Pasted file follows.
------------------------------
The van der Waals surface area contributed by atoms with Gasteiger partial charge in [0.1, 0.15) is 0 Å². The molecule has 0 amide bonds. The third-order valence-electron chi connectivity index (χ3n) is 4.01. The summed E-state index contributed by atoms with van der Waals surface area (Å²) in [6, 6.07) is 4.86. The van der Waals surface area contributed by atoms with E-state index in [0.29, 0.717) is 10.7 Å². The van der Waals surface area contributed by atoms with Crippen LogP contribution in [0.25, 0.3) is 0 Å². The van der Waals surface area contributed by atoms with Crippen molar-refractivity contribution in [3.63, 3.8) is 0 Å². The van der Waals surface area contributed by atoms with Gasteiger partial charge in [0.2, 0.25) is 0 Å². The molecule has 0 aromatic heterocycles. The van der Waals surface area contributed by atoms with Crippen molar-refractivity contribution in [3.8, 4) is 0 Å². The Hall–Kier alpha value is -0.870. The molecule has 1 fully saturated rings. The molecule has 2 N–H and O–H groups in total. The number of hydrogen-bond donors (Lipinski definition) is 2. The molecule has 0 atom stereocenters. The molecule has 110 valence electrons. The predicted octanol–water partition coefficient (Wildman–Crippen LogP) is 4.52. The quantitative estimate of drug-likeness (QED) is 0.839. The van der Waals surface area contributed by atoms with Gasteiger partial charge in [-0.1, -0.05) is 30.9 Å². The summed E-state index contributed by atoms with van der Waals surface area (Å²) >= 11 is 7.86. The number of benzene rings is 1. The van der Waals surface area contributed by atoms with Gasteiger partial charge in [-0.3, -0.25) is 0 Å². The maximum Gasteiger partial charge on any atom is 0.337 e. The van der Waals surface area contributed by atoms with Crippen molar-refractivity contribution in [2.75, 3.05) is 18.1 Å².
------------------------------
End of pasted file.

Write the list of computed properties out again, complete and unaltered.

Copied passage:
The van der Waals surface area contributed by atoms with Gasteiger partial charge in [0.1, 0.15) is 0 Å². The molecule has 0 amide bonds. The third-order valence-electron chi connectivity index (χ3n) is 4.01. The summed E-state index contributed by atoms with van der Waals surface area (Å²) in [6, 6.07) is 4.86. The van der Waals surface area contributed by atoms with E-state index in [0.29, 0.717) is 10.7 Å². The van der Waals surface area contributed by atoms with Crippen LogP contribution in [0.25, 0.3) is 0 Å². The van der Waals surface area contributed by atoms with Crippen molar-refractivity contribution in [3.63, 3.8) is 0 Å². The van der Waals surface area contributed by atoms with Gasteiger partial charge in [0.2, 0.25) is 0 Å². The molecule has 0 aromatic heterocycles. The van der Waals surface area contributed by atoms with Crippen molar-refractivity contribution in [3.8, 4) is 0 Å². The Hall–Kier alpha value is -0.870. The molecule has 1 fully saturated rings. The molecule has 2 N–H and O–H groups in total. The number of hydrogen-bond donors (Lipinski definition) is 2. The molecule has 0 atom stereocenters. The molecule has 110 valence electrons. The predicted octanol–water partition coefficient (Wildman–Crippen LogP) is 4.52. The quantitative estimate of drug-likeness (QED) is 0.839. The van der Waals surface area contributed by atoms with Gasteiger partial charge in [-0.1, -0.05) is 30.9 Å². The summed E-state index contributed by atoms with van der Waals surface area (Å²) >= 11 is 7.86. The number of benzene rings is 1. The van der Waals surface area contributed by atoms with Gasteiger partial charge in [-0.3, -0.25) is 0 Å². The maximum Gasteiger partial charge on any atom is 0.337 e. The van der Waals surface area contributed by atoms with Crippen molar-refractivity contribution in [2.75, 3.05) is 18.1 Å².